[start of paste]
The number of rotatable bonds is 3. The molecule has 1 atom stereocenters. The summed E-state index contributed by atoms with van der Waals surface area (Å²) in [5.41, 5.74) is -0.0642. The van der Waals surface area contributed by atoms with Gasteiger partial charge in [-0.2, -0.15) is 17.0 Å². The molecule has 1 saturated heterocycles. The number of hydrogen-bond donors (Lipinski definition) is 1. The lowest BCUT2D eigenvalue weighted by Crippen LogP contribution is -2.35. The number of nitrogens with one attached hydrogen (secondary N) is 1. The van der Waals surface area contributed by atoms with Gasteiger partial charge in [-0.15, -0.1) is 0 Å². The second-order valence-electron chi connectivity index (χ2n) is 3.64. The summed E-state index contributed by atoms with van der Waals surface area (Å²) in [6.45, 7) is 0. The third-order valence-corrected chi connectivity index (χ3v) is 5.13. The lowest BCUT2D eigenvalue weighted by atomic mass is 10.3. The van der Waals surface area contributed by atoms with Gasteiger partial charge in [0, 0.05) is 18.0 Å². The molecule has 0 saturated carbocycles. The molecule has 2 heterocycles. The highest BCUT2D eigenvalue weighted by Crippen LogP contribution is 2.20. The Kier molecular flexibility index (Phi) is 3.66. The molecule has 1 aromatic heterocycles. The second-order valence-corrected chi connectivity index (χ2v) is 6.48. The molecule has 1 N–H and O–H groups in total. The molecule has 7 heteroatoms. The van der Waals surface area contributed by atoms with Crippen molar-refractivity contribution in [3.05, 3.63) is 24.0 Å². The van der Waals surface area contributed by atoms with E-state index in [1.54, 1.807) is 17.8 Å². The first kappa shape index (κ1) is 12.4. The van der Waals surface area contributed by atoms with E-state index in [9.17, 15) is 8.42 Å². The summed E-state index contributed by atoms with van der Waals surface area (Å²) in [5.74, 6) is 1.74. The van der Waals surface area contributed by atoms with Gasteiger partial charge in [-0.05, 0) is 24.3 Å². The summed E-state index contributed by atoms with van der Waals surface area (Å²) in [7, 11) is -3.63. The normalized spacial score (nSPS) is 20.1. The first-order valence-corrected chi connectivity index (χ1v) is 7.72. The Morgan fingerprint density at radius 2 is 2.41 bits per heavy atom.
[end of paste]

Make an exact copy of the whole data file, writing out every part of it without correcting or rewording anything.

The number of rotatable bonds is 3. The molecule has 1 atom stereocenters. The summed E-state index contributed by atoms with van der Waals surface area (Å²) in [5.41, 5.74) is -0.0642. The van der Waals surface area contributed by atoms with Gasteiger partial charge in [-0.2, -0.15) is 17.0 Å². The molecule has 1 saturated heterocycles. The number of hydrogen-bond donors (Lipinski definition) is 1. The lowest BCUT2D eigenvalue weighted by Crippen LogP contribution is -2.35. The number of nitrogens with one attached hydrogen (secondary N) is 1. The van der Waals surface area contributed by atoms with Gasteiger partial charge in [-0.15, -0.1) is 0 Å². The second-order valence-electron chi connectivity index (χ2n) is 3.64. The summed E-state index contributed by atoms with van der Waals surface area (Å²) in [6.45, 7) is 0. The third-order valence-corrected chi connectivity index (χ3v) is 5.13. The lowest BCUT2D eigenvalue weighted by atomic mass is 10.3. The van der Waals surface area contributed by atoms with Gasteiger partial charge in [0, 0.05) is 18.0 Å². The molecule has 0 saturated carbocycles. The molecule has 2 heterocycles. The highest BCUT2D eigenvalue weighted by Crippen LogP contribution is 2.20. The Kier molecular flexibility index (Phi) is 3.66. The molecule has 1 aromatic heterocycles. The second-order valence-corrected chi connectivity index (χ2v) is 6.48. The molecule has 1 N–H and O–H groups in total. The molecule has 7 heteroatoms. The van der Waals surface area contributed by atoms with Crippen molar-refractivity contribution in [3.05, 3.63) is 24.0 Å². The van der Waals surface area contributed by atoms with E-state index in [1.54, 1.807) is 17.8 Å². The first kappa shape index (κ1) is 12.4. The van der Waals surface area contributed by atoms with E-state index in [9.17, 15) is 8.42 Å². The summed E-state index contributed by atoms with van der Waals surface area (Å²) in [5.74, 6) is 1.74. The van der Waals surface area contributed by atoms with Gasteiger partial charge in [-0.05, 0) is 24.3 Å². The summed E-state index contributed by atoms with van der Waals surface area (Å²) in [7, 11) is -3.63. The normalized spacial score (nSPS) is 20.1. The first-order valence-corrected chi connectivity index (χ1v) is 7.72. The Morgan fingerprint density at radius 2 is 2.41 bits per heavy atom.